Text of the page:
To date, the Airchat feed is bustling with tech buffs, early adopters, venture capitalists, and journalists. The platform is abuzz with cryptocurrency discussions. Wine influencer Gary Vaynerchuk and Y Combinator CEO Garry Tan are among its users. This weekend, Tan asked, “What did you have for breakfast as your first step toward greatness today?” The question garnered over 96 audio replies. Social media has indeed returned.

The Role of AI and User Privacy

Airchat platform popularity

Airchat employs AI in a way that’s deceptively straightforward. Transcripts for each voice note are generated almost instantly and are impressively accurate. Minor stutters like “Ums” are included, but other pauses and filler words are edited out.

When I mentioned “Airchat” in a voice note, it initially appeared as “error chat” before correcting itself. The app also seems capable of recognizing and transcribing multiple languages; one user spoke in Russian resulting in a Cyrillic transcript, while another spoke Moroccan Arabic and praised the transcription quality.

Concerns about the future use of this voice data were addressed by Ravikant, who assured that the creators of Airchat have no plans to use the data to train a large language model or to create “weird synthetic clones” of users.

He also affirmed that he would not sell the data to any company looking to build AI models, especially given the small size of the app and the unstructured nature of its data. However, the data may be used internally to enhance the app’s audio and transcription capabilities. Participation in the app implies consent to this use.

When asked about potential unauthorized data scraping by AI companies, Ravikant responded, “We’ll block them, sue them, and if I had a fleet of orbital satellites, we’d nudge them from orbit.”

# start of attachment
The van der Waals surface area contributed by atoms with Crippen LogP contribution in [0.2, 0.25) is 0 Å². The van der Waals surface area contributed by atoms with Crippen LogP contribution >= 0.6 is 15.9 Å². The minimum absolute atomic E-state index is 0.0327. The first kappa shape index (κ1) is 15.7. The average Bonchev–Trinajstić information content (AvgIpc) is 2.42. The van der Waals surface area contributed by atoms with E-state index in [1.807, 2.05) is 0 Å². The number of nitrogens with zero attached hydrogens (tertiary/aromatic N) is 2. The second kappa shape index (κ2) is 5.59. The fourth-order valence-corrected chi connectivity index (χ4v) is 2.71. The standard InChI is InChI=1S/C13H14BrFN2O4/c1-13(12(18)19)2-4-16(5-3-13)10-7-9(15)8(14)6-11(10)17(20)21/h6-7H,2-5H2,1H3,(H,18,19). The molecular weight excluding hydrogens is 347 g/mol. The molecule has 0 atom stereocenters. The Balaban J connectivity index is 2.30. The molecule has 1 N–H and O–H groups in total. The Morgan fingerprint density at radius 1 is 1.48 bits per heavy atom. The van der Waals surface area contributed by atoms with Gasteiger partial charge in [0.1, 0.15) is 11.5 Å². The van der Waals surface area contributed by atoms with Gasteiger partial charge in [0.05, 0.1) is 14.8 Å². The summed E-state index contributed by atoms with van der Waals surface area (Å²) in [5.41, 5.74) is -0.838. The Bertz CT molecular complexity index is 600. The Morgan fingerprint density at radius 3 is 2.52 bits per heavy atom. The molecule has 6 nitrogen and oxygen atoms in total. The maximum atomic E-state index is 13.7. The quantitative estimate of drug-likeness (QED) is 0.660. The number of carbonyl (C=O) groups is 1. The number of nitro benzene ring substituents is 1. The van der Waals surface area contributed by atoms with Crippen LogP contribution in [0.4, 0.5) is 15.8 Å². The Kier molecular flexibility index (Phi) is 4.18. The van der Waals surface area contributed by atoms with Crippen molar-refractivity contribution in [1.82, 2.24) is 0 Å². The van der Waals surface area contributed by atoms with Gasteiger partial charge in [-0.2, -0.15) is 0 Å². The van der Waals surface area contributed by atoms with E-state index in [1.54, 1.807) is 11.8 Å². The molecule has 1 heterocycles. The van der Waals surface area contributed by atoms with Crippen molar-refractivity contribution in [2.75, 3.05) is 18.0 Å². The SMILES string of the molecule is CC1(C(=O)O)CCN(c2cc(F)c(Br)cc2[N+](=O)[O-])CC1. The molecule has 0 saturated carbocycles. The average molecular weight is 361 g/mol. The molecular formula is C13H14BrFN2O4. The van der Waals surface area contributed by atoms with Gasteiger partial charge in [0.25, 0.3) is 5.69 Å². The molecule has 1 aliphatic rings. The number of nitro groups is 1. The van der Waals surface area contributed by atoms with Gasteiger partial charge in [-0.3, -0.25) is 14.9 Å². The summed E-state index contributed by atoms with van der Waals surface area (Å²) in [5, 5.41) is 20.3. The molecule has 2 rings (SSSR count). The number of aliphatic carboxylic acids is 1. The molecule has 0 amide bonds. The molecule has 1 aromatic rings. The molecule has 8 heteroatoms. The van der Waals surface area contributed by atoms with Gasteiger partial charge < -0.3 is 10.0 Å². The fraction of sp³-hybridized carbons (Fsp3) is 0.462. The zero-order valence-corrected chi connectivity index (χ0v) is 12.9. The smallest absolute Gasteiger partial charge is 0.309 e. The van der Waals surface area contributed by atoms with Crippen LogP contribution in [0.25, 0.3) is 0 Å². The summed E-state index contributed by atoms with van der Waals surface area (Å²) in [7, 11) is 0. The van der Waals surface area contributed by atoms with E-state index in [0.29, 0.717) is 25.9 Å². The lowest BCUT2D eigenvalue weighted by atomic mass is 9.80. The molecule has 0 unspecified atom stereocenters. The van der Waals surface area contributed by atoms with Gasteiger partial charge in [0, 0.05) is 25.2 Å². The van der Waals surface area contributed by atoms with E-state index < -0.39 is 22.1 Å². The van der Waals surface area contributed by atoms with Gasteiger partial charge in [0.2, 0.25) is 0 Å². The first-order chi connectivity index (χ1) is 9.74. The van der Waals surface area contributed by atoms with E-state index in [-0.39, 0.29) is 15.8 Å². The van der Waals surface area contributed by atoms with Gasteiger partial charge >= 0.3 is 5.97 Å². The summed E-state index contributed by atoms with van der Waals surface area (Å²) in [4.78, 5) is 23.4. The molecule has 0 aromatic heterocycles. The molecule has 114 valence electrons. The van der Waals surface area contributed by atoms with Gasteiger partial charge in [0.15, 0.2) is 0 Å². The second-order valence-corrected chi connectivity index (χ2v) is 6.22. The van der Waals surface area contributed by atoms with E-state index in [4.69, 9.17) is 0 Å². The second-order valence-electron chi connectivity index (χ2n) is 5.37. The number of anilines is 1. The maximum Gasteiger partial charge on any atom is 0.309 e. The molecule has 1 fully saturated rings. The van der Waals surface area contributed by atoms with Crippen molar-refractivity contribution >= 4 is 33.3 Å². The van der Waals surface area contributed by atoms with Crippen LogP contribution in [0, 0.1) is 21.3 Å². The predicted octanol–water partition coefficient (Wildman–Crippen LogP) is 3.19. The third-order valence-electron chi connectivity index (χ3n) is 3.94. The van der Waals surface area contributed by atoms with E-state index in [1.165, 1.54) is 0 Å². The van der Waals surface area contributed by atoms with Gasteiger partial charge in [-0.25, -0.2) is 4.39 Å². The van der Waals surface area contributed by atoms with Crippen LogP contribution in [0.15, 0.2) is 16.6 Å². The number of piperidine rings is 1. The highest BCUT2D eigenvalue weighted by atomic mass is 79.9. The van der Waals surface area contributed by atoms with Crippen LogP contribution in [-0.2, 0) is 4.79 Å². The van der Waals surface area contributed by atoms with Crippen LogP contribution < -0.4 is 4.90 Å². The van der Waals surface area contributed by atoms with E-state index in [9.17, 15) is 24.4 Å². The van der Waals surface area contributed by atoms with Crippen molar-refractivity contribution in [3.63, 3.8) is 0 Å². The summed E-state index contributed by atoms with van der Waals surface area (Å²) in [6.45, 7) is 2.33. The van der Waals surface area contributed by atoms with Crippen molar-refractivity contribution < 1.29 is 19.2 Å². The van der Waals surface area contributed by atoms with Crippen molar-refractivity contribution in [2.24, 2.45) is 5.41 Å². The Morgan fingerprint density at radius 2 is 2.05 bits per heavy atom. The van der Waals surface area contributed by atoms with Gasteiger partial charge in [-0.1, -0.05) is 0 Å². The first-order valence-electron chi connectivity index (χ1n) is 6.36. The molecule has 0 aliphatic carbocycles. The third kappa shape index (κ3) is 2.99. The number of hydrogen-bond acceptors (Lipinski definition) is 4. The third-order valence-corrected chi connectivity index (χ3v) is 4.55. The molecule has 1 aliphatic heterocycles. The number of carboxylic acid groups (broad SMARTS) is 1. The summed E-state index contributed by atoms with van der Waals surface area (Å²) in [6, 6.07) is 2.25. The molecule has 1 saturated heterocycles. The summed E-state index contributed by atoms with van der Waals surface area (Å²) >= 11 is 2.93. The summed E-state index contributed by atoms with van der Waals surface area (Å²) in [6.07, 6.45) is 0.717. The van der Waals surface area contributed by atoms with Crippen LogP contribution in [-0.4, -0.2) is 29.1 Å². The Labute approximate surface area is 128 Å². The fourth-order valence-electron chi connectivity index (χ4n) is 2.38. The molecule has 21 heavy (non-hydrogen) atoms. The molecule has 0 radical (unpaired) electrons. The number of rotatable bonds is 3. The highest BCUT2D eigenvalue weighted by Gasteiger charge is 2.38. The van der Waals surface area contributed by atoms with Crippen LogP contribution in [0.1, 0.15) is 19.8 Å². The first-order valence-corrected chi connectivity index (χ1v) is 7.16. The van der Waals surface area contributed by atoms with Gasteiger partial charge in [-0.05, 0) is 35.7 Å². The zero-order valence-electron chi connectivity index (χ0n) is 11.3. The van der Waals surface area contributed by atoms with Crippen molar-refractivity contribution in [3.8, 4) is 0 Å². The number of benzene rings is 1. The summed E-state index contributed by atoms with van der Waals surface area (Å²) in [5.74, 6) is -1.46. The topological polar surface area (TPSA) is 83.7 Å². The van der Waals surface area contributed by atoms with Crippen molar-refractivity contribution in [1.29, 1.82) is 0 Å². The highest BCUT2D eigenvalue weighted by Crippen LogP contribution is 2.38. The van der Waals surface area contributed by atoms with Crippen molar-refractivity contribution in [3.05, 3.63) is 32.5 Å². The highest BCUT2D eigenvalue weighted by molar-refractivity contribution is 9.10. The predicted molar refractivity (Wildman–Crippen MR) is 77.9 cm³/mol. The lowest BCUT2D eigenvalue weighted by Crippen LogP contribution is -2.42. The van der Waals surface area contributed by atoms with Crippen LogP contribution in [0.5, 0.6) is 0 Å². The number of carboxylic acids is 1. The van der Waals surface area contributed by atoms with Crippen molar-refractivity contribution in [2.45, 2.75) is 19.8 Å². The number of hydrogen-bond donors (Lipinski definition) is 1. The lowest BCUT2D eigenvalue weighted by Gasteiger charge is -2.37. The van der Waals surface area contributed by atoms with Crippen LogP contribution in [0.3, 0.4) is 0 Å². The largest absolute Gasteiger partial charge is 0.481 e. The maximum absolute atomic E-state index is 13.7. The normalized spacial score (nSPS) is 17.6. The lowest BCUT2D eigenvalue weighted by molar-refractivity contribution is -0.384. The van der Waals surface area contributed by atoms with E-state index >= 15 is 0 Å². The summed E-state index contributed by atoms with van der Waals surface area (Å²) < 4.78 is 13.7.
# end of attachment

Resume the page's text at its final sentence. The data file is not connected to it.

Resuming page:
As for monetization, Ravikant hasn’t disclosed any plans to charge for access. The app’s format might be suitable for audio ads, although this could risk making the app less enjoyable to use.

Content moderation poses a challenge as users’ unfiltered audio clips are instantly posted. One user tested the limits with profane critiques of the app and its founders. Another conversation thread featured two users exchanging stories about “gay Jewish teens” and “neo-Nazi killers.”

Over the weekend, a new Airchat channel titled “War” attracted over 529 members. Discussions ranged from Iran’s drone attacks on Israel to broader geopolitical tensions involving the U.S. and China. Participants shared personal opinions, unverified news, and economic predictions. “We need more baseless opinions from VCs on world politics,” one user commented.

The dialogue on Airchat, though asynchronous, recalled the environment once found on Clubhouse, the live audio app that soared in popularity during the pandemic before its decline. Clubhouse too faced moderation difficulties inherent to audio-based platforms and has since pivoted to a format similar to asynchronous voice notes. History suggests there are indeed new ideas still to be explored.

Airchat’s official policy promotes self-moderation: users can mute or block others, but this does little to address the broader issues of harmful content or misinformation that may proliferate on the app. The policy states that users won’t be removed for polite disagreements or political reasons, but will be for harassment, impersonation, inappropriate behavior, and illegal activities.